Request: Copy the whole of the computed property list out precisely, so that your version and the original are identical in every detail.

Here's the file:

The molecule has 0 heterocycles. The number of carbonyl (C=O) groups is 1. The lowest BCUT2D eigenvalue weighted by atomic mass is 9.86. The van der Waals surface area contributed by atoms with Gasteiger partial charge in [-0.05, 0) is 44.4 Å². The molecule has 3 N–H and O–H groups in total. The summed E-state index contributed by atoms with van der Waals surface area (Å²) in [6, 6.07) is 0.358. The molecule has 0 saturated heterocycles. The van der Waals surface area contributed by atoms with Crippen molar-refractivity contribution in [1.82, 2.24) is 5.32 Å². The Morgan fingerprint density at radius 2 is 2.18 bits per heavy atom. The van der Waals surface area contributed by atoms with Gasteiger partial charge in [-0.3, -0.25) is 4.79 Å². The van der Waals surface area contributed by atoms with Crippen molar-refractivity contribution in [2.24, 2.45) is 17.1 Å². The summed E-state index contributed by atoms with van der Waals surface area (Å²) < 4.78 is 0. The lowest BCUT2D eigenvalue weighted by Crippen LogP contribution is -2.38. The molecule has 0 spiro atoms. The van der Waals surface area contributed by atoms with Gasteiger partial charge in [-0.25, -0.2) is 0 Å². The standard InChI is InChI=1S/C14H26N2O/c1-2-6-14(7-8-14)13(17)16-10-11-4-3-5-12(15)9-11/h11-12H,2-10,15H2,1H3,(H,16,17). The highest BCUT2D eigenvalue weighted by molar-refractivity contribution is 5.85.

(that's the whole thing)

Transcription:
The molecule has 0 heterocycles. The number of carbonyl (C=O) groups is 1. The lowest BCUT2D eigenvalue weighted by atomic mass is 9.86. The van der Waals surface area contributed by atoms with Gasteiger partial charge in [-0.05, 0) is 44.4 Å². The molecule has 3 N–H and O–H groups in total. The summed E-state index contributed by atoms with van der Waals surface area (Å²) in [6, 6.07) is 0.358. The molecule has 0 saturated heterocycles. The van der Waals surface area contributed by atoms with Crippen molar-refractivity contribution in [1.82, 2.24) is 5.32 Å². The Morgan fingerprint density at radius 2 is 2.18 bits per heavy atom. The van der Waals surface area contributed by atoms with Gasteiger partial charge in [-0.3, -0.25) is 4.79 Å². The van der Waals surface area contributed by atoms with Crippen molar-refractivity contribution in [2.24, 2.45) is 17.1 Å². The summed E-state index contributed by atoms with van der Waals surface area (Å²) < 4.78 is 0. The lowest BCUT2D eigenvalue weighted by Crippen LogP contribution is -2.38. The molecule has 0 spiro atoms. The van der Waals surface area contributed by atoms with Gasteiger partial charge in [-0.25, -0.2) is 0 Å². The standard InChI is InChI=1S/C14H26N2O/c1-2-6-14(7-8-14)13(17)16-10-11-4-3-5-12(15)9-11/h11-12H,2-10,15H2,1H3,(H,16,17). The highest BCUT2D eigenvalue weighted by molar-refractivity contribution is 5.85.